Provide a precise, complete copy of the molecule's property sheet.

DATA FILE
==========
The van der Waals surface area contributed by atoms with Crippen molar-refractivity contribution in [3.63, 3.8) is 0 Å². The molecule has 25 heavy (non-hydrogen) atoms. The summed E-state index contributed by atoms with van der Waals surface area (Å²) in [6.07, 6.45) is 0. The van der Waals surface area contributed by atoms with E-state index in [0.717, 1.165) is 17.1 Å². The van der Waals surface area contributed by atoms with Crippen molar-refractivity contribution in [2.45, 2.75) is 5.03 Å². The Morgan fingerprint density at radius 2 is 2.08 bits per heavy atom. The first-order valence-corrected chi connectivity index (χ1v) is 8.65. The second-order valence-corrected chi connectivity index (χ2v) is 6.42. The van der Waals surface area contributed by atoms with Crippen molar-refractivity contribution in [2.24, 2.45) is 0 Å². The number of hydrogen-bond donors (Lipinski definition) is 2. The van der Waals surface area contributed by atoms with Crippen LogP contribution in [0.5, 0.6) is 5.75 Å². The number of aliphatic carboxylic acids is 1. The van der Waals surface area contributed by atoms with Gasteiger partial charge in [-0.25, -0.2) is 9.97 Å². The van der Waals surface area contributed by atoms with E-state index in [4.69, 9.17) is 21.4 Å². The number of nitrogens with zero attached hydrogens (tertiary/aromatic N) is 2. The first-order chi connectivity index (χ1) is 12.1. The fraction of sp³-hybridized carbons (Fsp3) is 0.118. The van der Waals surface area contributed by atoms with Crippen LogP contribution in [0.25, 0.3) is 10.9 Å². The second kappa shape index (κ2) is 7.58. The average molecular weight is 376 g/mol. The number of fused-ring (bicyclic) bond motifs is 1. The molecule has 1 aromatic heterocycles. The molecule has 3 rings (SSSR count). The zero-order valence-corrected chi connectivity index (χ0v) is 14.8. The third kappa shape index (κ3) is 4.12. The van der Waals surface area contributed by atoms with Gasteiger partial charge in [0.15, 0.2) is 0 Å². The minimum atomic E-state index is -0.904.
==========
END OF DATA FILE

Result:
The van der Waals surface area contributed by atoms with Crippen molar-refractivity contribution in [3.63, 3.8) is 0 Å². The molecule has 25 heavy (non-hydrogen) atoms. The summed E-state index contributed by atoms with van der Waals surface area (Å²) in [6.07, 6.45) is 0. The van der Waals surface area contributed by atoms with E-state index in [0.717, 1.165) is 17.1 Å². The van der Waals surface area contributed by atoms with Crippen molar-refractivity contribution in [2.45, 2.75) is 5.03 Å². The Morgan fingerprint density at radius 2 is 2.08 bits per heavy atom. The first-order valence-corrected chi connectivity index (χ1v) is 8.65. The second-order valence-corrected chi connectivity index (χ2v) is 6.42. The van der Waals surface area contributed by atoms with Crippen molar-refractivity contribution in [2.24, 2.45) is 0 Å². The number of hydrogen-bond donors (Lipinski definition) is 2. The van der Waals surface area contributed by atoms with Crippen LogP contribution in [0.5, 0.6) is 5.75 Å². The number of aliphatic carboxylic acids is 1. The van der Waals surface area contributed by atoms with Gasteiger partial charge in [-0.25, -0.2) is 9.97 Å². The van der Waals surface area contributed by atoms with E-state index in [4.69, 9.17) is 21.4 Å². The number of nitrogens with zero attached hydrogens (tertiary/aromatic N) is 2. The first-order chi connectivity index (χ1) is 12.1. The fraction of sp³-hybridized carbons (Fsp3) is 0.118. The van der Waals surface area contributed by atoms with Crippen LogP contribution in [0.25, 0.3) is 10.9 Å². The second kappa shape index (κ2) is 7.58. The average molecular weight is 376 g/mol. The number of fused-ring (bicyclic) bond motifs is 1. The molecule has 1 aromatic heterocycles. The molecule has 3 rings (SSSR count). The zero-order valence-corrected chi connectivity index (χ0v) is 14.8. The third kappa shape index (κ3) is 4.12. The van der Waals surface area contributed by atoms with Gasteiger partial charge in [0.15, 0.2) is 0 Å². The minimum atomic E-state index is -0.904.